Why Economists Are Bad At Economics
Why Economists Are Bad At Economics
If you want an informed, thoughtful analysis of the effects of robotization on productivity, investment, employment and wages, ask an art school professor. Jason E. Smith’s two-part series, “Nowhere to Go: Automation, Then and Now,” (part one and part two) at Brooklyn Rail cuts through all the statistical aggregation category errors to highlight the accumulation dilemma that economists just don’t seem capable of either grasping or admitting.
Current speculations on both the promise and threat of automation are confronted with an ongoing crisis of accumulation. In this climate, a fragmentary implementation of automation is unlikely either to liberate large fractions of humanity from work, or produce mass unemployment of the sort envisioned over and again by commentators for the past century.
Smith has a PhD in comparative literature, which perhaps explains why he can tell the difference between an arbitrary catch-all term like “service sector” and the very different and distinctive components that are lumped together in it. Both promise and threat evaporate when the components are dis-aggregated and the jumble untangled. Definitely worth a read.
Good articles (Part II especially).. thanks.
It has been no mystery that productivity gains in goods production have shifted employment to services at lower wages/benefits.. this has been on-going since at least the 1940’s (post war) in the US.
It has also been no mystery why outsourcing of peripheral overhead jobs by business to smaller specialized businesses (payroll, maintenance, HR) has been occurring either — they are lower productivity growth rate jobs so not the best bang for the capitalist buck to increase profits… e.g. low roi contribution.
Services employment in turn has been increasingly displaced as well by automation: switch-board operators, travel agents, secretarial services, legal staffs, bank tellers (contrary to some measures.. which I’ll get back to below).
Yet it is quite true that many services aren’t amenable to *direct* (emphasis, direct) automation — hair stylists, barbers, message therapists, sexual services, manicurists, physical therapists, medical doctors — general practitioners, Ob-Gyn, chiropractors, dentists — nurses, dental assistants, technicians, teachers, cooks, dishwashers, waiters/waitress’s, etc.
But I’d point out that barbers have automated to the extent that most shops are now much more efficient, more hair cuts per hour per hair cutter utilizing trained and licensed barbers (mostly females in part-time employment at far lower wages than traditional barbers, yet I pay nearly as much for the same hair cut I used to pay (net of inflation).
Restaurant dishwashers use highly automated machines and methods today to clean & dry far more plates, glasses, and utensils per unit labor hour than ever, with less water consumed, and in less floor space too boot. Dental technicians — who clean teeth &/or take x-rays — use vastly superior tools today for cleaner teeth in half the time. Dental x-rays take 15 seconds of a dental tech’s time than just 5 years ago, much less 10 years ago.
Which get’s me back to bank tellers.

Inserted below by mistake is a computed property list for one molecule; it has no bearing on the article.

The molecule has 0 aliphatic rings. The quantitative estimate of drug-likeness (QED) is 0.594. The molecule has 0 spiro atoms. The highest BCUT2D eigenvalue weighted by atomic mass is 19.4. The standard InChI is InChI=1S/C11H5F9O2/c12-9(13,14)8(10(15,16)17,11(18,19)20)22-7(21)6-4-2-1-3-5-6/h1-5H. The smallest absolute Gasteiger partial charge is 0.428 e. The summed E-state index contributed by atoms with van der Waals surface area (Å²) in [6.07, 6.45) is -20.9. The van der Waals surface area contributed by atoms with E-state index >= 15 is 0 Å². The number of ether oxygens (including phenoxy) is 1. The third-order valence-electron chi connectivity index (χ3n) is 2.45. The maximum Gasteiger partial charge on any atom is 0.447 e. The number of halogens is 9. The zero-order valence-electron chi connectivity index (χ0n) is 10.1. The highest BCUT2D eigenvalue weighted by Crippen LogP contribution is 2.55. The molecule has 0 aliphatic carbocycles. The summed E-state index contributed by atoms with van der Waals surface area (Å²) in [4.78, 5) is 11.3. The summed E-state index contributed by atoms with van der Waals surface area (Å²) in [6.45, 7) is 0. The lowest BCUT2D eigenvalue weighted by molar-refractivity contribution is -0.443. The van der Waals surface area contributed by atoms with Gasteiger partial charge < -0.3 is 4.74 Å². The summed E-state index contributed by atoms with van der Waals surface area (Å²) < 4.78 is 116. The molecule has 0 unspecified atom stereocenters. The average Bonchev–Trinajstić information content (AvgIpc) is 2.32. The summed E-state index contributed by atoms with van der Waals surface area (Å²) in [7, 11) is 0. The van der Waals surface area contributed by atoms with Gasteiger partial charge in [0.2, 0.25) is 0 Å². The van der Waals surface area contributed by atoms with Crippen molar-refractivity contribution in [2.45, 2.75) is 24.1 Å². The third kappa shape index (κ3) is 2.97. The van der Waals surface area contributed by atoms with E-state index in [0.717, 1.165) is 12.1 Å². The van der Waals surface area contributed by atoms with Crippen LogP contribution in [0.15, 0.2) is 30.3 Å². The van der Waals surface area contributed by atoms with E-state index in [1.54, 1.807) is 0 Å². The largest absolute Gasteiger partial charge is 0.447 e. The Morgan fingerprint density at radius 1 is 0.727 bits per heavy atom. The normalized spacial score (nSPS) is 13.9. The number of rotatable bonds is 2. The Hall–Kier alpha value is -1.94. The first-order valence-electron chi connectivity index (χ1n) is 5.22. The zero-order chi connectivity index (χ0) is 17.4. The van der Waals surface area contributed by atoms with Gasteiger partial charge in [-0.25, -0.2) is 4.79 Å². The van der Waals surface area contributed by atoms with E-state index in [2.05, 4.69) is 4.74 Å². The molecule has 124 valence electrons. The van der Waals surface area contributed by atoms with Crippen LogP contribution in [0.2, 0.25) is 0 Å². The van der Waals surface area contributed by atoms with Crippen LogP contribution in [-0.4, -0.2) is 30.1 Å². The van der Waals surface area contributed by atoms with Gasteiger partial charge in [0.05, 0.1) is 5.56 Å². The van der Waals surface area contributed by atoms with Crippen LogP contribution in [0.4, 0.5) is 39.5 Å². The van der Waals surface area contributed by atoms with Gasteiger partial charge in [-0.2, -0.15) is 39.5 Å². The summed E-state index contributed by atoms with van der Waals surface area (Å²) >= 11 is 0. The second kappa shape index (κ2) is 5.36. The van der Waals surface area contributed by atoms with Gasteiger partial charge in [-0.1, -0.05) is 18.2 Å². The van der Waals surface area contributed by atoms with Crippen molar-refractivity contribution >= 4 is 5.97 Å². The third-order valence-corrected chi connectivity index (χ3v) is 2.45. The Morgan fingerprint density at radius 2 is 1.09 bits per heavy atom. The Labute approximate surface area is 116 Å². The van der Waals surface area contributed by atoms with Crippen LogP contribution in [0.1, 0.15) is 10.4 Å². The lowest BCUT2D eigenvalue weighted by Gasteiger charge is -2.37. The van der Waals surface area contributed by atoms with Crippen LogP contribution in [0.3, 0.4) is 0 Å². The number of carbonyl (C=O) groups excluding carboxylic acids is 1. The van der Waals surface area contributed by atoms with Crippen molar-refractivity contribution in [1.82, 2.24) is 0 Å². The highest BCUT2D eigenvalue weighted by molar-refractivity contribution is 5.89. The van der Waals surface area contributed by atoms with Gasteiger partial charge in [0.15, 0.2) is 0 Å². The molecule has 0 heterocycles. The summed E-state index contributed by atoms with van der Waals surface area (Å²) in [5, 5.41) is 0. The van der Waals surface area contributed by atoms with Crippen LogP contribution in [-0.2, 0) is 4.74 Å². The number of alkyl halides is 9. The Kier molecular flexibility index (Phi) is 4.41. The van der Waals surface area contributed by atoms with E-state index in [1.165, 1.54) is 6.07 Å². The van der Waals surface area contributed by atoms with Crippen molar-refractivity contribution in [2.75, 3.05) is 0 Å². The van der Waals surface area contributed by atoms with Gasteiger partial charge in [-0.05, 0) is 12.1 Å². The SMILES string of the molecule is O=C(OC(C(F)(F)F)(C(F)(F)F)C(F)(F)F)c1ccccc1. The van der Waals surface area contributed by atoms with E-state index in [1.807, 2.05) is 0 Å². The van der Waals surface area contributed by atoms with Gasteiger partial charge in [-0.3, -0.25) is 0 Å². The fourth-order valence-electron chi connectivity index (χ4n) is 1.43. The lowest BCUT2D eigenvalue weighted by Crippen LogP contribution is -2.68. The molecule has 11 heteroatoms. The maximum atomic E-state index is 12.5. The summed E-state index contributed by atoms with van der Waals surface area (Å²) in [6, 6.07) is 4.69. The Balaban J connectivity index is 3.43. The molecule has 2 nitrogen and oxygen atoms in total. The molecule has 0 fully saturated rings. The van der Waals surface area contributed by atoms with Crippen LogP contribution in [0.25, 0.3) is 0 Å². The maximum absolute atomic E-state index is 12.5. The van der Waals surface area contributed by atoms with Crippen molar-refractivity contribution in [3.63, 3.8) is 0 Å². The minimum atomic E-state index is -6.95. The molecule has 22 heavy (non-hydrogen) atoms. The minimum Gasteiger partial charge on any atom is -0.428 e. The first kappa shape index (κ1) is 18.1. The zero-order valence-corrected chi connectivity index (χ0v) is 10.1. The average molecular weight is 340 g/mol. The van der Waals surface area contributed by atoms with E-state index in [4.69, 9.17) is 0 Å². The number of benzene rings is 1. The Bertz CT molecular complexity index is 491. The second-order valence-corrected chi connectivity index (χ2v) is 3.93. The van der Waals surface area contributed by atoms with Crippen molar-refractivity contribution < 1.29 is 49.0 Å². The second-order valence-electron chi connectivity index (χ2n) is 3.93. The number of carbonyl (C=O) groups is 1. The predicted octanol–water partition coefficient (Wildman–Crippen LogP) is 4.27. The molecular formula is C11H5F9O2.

I go back several decades to my direct banking experiences… mid 1960’s when I began college. Tellers were personalized clerks for each customer’s specific needs. There were always at least 5 – 10 tellers active with a long que waiting. Fast forward.. two or at most 3 tellers, a que of up to 3 at most 4 people waiting. ATM’s replaced tellers. That Banks now employ former tellers as agents for other banking activities —taking loan applications mostly used to be done by banking loan officers.. who not only took your application but helped fill it out for you, and then in the same room the loan was approved with rates and terms by another loan officer, manger. The former teller’s as loan application takers are not doing with the loan officers did before, nor does the local branch manger have any authority to authorize a loan — that’s all handled now by a central computer at regional headquarters… taking several days (I know, I just got a new home equity loan with near top of line credit and a 40 year history of both loans, checking, and savings with the same bank).
I spoke with my 90 year old uncle about this .. he was a loan officer at a major bank in the early 40’s through 1950’s. He said a typical loan took him at least 3 hours of his or his secretary’s elapsed time and often much longer. He could process an average of 2 loans a day… so call that 4 hours labor per loan officer. Now it takes an hour or two for a person to fill out their own application, & provide all the supporting documents just to start the loan application process. It takes 15 minutes of a loan “agents” time to review it and type the critical information into a computer, which is transmitted wirelessly to the central office. where it’s processed by a computer and a legal “agent” looks over the details in 10 minutes before hitting the ‘ok’ or ‘not ok’ button. So 4 hours labor (minimum) is now down to 15 minutes of a low wage former teller’s time, + 10 minutes of a legal “agent”.. not a lawyer who probably get’s paid an average median income/benefits wage… equivalent now to ~ 20 minutes of a former loan officers costs… that’s approximately 1/12th the cost it used to be.